From a Refugee to a CEO – The world of connectivity and Global Citizenship

CTI girls

Were you born as a refugee? Have you ever been forced to leave your country because of war? Did your parents leave everything behind and start with nothing but a suitcase in a different country? Have you ever been deprived of access to basic education because of your nationality? Have you been judged or faced bias because of your accent, gender or because you were too vocal in your hometown? Have you ever felt scared and nervous while traveling abroad, standing in anticipation with your passport in hand?

That’s me! I hope this introduction gives you an idea of what I have been through approaching the third decade of my life.

Is wishing for a borderless world where all humans are treated equally too big of an ask? I’m not sure. While I was struggling to overcome fears I’ve faced in my own life, I learned a thing or two about what it means to be a Global Citizen. Human beings working alongside each other without the constraints of tags or labels to create an empowered, inclusive global community.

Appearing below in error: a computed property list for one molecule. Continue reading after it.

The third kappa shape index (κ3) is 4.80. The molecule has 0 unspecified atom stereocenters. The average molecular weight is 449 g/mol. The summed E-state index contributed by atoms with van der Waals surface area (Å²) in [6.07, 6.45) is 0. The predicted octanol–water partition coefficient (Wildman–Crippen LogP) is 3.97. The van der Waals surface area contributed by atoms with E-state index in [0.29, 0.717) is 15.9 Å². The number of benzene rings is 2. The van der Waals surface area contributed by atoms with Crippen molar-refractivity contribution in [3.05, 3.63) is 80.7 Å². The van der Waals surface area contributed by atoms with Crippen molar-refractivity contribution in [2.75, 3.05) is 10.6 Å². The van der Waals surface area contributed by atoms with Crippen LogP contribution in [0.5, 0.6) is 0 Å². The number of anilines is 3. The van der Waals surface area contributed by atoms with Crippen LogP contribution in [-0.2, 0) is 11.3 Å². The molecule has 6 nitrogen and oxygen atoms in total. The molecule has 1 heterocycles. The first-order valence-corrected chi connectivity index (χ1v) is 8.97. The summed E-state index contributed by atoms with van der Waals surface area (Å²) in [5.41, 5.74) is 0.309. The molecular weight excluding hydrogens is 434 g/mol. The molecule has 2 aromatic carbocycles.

Knowledge is power and technology is the tool for this empowerment. That’s what made me  become a citizen of the world without considering geographical boundaries. I founded Code to Inspire as the first coding school for girls in Afghanistan and made everything happens in Herat, Afghanistan literally online, starting from the fundraiser, shipping equipments, recruiting mentors, registering applicants, curriculum development and etc. This is the power and connectivity I am talking about which enabled a refugee born who was deprived to access education makes her dream come true and give free access of technical and digital literacy to her hometown women!

Today ( March 8th)  is International Women’s Day and we are celebrating March as Women’s History Month. That’s why we wanted to take today’s blog post to celebrate all these young girls who are coming to our coding school everyday chasing their dreams and pursuing what they love. Just a few years ago, this would have been unimaginable.

Women don’t need sympathy, women need the genuine understanding of what they have been through and how the community can stand with them and treat them equally as men. This is what I am doing for our students in Herat, Afghanistan. I want them to be bold, courageous. I want them to be visionaries and agents of change.

Afshaneh, Munireh, Azita, Nahid, Samira, Razieh, Somaiye and all of our students at CTI are proving that CHANGE IS POSSIBLE. No matter who or where you are!

 

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